How Much Would You Pay for Mighty Amazon?
Jay is a member of The Motley Fool Blog Network -- entries represent the personal opinion of the blogger and are not formally edited.
One of the investment tenets observed by many value investors teaches that good companies may not all be good investments. Amazon (NASDAQ: AMZN), at its current imposing price level, increasingly looks like what such an investment rule intends to illustrate. While few will disagree that Amazon is a great company, many may have doubts when betting their own money on the stock, now that it's price is in the upper-$200 range and it has a mind-boggling, abnormally high P/E ratio. In comparison, Apple (NASDAQ: AAPL), the most valuable company on the market (but having recently fallen to within the lower-$500 range), now has a quite subdued P/E ratio below the long-term market average. Google (NASDAQ: GOOG), another high-priced stock now reaching the $750 threshold, also has a P/E ratio that may be still in line with some value investors’ measure.
Amazon has had consistent revenue growth over the years, achieving an annual sales increase of approximately 30 to 40 percent for the past five years. This is arguably the result of the company’s continued business expansion and aggressive capital investment. Thus, understandably, some investors likely have put their high-valuation price tag on Amazon stock largely based on the company’s full-force growth prospect. But companies delivering impressive sales results can still be losing money, or making little profit.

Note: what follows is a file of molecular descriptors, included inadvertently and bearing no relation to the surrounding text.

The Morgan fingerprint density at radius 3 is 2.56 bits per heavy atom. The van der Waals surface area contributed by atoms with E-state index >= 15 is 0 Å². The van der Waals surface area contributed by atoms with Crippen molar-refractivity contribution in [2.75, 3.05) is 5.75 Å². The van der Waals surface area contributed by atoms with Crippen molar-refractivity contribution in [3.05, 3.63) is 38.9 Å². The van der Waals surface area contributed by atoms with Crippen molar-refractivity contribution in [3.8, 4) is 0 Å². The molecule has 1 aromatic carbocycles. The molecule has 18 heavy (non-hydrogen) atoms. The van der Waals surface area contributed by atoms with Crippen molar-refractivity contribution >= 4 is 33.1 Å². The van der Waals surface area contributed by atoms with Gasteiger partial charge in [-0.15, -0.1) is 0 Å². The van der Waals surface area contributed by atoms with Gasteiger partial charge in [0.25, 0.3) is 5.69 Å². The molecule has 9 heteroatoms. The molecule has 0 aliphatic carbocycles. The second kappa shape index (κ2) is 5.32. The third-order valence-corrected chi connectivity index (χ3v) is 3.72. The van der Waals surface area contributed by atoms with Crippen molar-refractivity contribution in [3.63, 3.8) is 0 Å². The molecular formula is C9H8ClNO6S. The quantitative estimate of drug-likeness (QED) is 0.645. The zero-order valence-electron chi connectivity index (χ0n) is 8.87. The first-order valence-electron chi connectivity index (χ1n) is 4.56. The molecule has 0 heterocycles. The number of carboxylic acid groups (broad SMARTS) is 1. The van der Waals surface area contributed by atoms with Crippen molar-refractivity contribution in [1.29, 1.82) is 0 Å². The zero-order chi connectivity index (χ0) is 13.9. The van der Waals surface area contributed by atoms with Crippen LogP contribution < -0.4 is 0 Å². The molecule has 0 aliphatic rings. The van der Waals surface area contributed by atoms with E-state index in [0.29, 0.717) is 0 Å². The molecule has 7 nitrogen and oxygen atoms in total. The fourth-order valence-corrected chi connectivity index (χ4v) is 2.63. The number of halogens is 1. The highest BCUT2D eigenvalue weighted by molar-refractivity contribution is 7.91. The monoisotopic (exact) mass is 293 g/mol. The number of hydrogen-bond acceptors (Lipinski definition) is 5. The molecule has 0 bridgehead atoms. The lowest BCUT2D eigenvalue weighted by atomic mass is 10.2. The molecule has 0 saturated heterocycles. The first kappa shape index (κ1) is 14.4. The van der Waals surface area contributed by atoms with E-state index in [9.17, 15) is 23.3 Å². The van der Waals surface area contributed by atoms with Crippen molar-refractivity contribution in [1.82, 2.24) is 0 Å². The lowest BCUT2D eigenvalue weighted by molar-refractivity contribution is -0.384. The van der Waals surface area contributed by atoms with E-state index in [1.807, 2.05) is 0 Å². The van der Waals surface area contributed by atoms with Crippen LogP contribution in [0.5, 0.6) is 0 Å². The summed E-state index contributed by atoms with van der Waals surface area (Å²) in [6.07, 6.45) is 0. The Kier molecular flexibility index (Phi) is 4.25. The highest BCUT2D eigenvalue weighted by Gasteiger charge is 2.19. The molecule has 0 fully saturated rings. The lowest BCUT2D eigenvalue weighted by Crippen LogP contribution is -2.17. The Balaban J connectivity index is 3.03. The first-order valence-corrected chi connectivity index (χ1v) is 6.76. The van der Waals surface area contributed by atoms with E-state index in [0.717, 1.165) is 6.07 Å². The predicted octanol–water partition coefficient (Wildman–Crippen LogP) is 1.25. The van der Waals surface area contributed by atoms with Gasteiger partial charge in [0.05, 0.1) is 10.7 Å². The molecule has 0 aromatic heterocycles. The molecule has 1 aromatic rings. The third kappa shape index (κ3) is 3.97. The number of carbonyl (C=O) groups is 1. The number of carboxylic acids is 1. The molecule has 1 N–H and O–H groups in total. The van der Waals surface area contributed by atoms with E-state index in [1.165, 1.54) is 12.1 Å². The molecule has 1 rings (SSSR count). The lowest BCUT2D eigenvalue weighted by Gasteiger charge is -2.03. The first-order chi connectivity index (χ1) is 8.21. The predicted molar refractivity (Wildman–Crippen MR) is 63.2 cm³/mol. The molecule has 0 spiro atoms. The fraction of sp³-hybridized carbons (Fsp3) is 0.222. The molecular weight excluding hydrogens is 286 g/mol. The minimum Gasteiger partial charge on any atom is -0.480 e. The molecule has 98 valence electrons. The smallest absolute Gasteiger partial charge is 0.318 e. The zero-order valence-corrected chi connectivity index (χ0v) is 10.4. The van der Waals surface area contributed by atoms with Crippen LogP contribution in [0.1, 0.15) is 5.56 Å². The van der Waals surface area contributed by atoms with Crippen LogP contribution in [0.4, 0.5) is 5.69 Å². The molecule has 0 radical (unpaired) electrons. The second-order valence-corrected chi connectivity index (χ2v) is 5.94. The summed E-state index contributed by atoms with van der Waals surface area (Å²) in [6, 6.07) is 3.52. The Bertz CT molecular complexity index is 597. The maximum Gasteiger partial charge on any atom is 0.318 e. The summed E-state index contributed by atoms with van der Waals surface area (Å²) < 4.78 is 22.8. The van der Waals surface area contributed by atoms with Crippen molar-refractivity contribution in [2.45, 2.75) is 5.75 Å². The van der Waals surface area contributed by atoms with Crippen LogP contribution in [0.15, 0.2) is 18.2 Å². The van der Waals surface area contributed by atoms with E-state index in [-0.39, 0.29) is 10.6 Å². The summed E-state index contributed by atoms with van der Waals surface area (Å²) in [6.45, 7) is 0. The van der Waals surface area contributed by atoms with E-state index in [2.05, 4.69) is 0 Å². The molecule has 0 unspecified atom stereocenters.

For investors, a company’s value ultimately resides within its business’ earning power. In the case of Amazon, given the enormity of the cost of running its business, earnings are one thing that has eluded the company. Operating profit margins for Amazon have been notoriously thin, usually fetching a mere five percent, and less than two percent for 2011. The company even lost money in the third quarter of 2012. Given its sheer size, Amazon at its current level of earnings may eventually run short of what is required for capital expenditures and other investments, noticeably on its warehouses and order fulfillment centers around the country.
Business expansion over the years, both horizontally and vertically, has helped remake the original online book seller. Today it’s impossible to label Amazon under one single business category. While its online book business continues to challenge the rest of the book industry, Amazon has evolved into an all-encompassing e-commerce giant that, along with its affiliates around the globe, can offer almost anything to consumers with convenience, value, and quality. Some may say that Amazon is a lot like a digital version of Wal-Mart, another low-margin business. Aggressive pricing may have helped Amazon win competition, but it may have also played down its profitability.